June 6, 2011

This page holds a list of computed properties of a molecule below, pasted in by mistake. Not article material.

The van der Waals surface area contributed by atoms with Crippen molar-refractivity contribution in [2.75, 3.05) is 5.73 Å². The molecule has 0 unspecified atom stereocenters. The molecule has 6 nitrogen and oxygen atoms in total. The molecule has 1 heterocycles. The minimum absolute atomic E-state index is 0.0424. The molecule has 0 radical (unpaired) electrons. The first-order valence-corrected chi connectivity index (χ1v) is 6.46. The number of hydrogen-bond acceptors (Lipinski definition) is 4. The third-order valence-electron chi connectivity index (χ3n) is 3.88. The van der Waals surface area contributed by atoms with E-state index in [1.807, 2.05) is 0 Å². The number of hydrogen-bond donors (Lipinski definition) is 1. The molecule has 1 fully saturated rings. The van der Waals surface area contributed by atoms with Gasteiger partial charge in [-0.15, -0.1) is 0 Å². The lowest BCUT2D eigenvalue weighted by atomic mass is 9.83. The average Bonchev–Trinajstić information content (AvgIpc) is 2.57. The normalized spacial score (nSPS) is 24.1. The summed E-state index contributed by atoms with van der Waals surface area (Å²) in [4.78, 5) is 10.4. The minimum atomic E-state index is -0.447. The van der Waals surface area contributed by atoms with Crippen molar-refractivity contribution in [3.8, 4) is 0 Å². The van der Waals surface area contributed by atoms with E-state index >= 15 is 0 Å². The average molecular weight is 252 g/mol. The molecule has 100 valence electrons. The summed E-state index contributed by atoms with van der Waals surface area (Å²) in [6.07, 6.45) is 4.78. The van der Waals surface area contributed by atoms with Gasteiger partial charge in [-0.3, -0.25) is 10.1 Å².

Debra Satz, Why Some Things Should Not Be For Sale: The Limits of Markets (New York & Oxford: Oxford U. Press, 2011) ("Markets not only allocate resources among different uses and distribute income among different people, but particular markets also shape our politics and culture, even our identities. Some markets thwart desirable human capacities; some shape our preferences i problematic ways; and some support objectionably hierarchical relationships between people. Efficiency is clearly not the only value relevant to assessing markets: we have to think about the effects of markets on social justice, and on who we are, how we relate to each other, and what kind of society we can have. . . . In this book I challenge the one-dimensional view of markets found in many economics textbooks and seek to address markets as institutions that raise political and moral questions as much as economics ones." Id. at 4-5. "I begin with a characterization of four parameters in terms of which we can differentiate the markets that people find especially objectionable from other types of markets . . . . "The first two parameters characterize the consequences of particular markets. "1. Some markets produce extremely harmful outcomes . . . . "2. In addition to leading to extreme individual harms, certain markets can also be extremely harmful to society. . . . "3. Some markets are characterized by very weak or highly asymmetric knowledge and agency on the part of market participants. . . "4. Some markets reflect underlying extreme vulnerabilities of one of the transacting parties . . . ." Id. at 94-97. Interesting read. However, the economics and markets perspective attacked here is not the robust, nuanced view of economics and markets of say, Richard Epstein, or James Buchanan, or F.A. Hayek. Although Richard Posner is cited and listed in the bibliography, little attention is given to Posner's large body of work, including his Economic Analysis of Law.).